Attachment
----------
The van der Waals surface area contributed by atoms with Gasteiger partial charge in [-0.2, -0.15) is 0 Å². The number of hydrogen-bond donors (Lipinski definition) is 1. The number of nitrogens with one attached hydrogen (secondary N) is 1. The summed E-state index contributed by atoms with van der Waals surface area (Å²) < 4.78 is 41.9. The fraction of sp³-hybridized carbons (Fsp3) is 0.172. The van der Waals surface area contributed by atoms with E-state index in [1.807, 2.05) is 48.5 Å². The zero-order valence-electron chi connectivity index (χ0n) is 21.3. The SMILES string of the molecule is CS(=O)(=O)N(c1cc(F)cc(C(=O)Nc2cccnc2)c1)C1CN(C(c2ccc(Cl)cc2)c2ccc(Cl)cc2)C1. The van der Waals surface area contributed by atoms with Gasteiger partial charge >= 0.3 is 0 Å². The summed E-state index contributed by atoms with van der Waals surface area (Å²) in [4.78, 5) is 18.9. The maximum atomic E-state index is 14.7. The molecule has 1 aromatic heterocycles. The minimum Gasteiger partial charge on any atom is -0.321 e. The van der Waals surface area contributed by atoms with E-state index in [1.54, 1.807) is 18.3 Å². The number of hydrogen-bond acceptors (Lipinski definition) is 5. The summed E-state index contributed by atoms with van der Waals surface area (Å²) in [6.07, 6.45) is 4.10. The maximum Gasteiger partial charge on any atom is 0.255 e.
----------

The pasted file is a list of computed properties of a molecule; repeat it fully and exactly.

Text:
The van der Waals surface area contributed by atoms with Gasteiger partial charge in [-0.2, -0.15) is 0 Å². The number of hydrogen-bond donors (Lipinski definition) is 1. The number of nitrogens with one attached hydrogen (secondary N) is 1. The summed E-state index contributed by atoms with van der Waals surface area (Å²) < 4.78 is 41.9. The fraction of sp³-hybridized carbons (Fsp3) is 0.172. The van der Waals surface area contributed by atoms with E-state index in [1.807, 2.05) is 48.5 Å². The zero-order valence-electron chi connectivity index (χ0n) is 21.3. The SMILES string of the molecule is CS(=O)(=O)N(c1cc(F)cc(C(=O)Nc2cccnc2)c1)C1CN(C(c2ccc(Cl)cc2)c2ccc(Cl)cc2)C1. The van der Waals surface area contributed by atoms with Gasteiger partial charge >= 0.3 is 0 Å². The summed E-state index contributed by atoms with van der Waals surface area (Å²) in [4.78, 5) is 18.9. The maximum atomic E-state index is 14.7. The molecule has 1 aromatic heterocycles. The minimum Gasteiger partial charge on any atom is -0.321 e. The van der Waals surface area contributed by atoms with E-state index in [1.54, 1.807) is 18.3 Å². The number of hydrogen-bond acceptors (Lipinski definition) is 5. The summed E-state index contributed by atoms with van der Waals surface area (Å²) in [6.07, 6.45) is 4.10. The maximum Gasteiger partial charge on any atom is 0.255 e.